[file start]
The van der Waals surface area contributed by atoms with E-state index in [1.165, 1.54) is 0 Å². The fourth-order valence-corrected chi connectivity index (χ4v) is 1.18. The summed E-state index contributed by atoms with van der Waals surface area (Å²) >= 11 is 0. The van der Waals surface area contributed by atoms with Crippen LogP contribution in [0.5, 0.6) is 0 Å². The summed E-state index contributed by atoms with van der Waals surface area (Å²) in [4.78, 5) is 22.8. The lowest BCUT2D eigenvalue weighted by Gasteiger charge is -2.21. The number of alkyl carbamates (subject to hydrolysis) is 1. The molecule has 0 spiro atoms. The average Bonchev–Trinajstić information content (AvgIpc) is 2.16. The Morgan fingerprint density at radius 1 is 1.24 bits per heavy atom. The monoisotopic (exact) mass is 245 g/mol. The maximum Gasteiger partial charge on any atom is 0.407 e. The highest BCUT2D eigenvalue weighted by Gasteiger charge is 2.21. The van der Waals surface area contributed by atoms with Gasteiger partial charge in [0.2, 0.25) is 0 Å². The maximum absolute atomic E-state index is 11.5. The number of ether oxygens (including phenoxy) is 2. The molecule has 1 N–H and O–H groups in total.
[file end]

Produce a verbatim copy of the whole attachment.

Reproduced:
The van der Waals surface area contributed by atoms with E-state index in [1.165, 1.54) is 0 Å². The fourth-order valence-corrected chi connectivity index (χ4v) is 1.18. The summed E-state index contributed by atoms with van der Waals surface area (Å²) >= 11 is 0. The van der Waals surface area contributed by atoms with Crippen LogP contribution in [0.5, 0.6) is 0 Å². The summed E-state index contributed by atoms with van der Waals surface area (Å²) in [4.78, 5) is 22.8. The lowest BCUT2D eigenvalue weighted by Gasteiger charge is -2.21. The number of alkyl carbamates (subject to hydrolysis) is 1. The molecule has 0 spiro atoms. The average Bonchev–Trinajstić information content (AvgIpc) is 2.16. The Morgan fingerprint density at radius 1 is 1.24 bits per heavy atom. The monoisotopic (exact) mass is 245 g/mol. The maximum Gasteiger partial charge on any atom is 0.407 e. The highest BCUT2D eigenvalue weighted by Gasteiger charge is 2.21. The van der Waals surface area contributed by atoms with Gasteiger partial charge in [0.2, 0.25) is 0 Å². The maximum absolute atomic E-state index is 11.5. The number of ether oxygens (including phenoxy) is 2. The molecule has 1 N–H and O–H groups in total.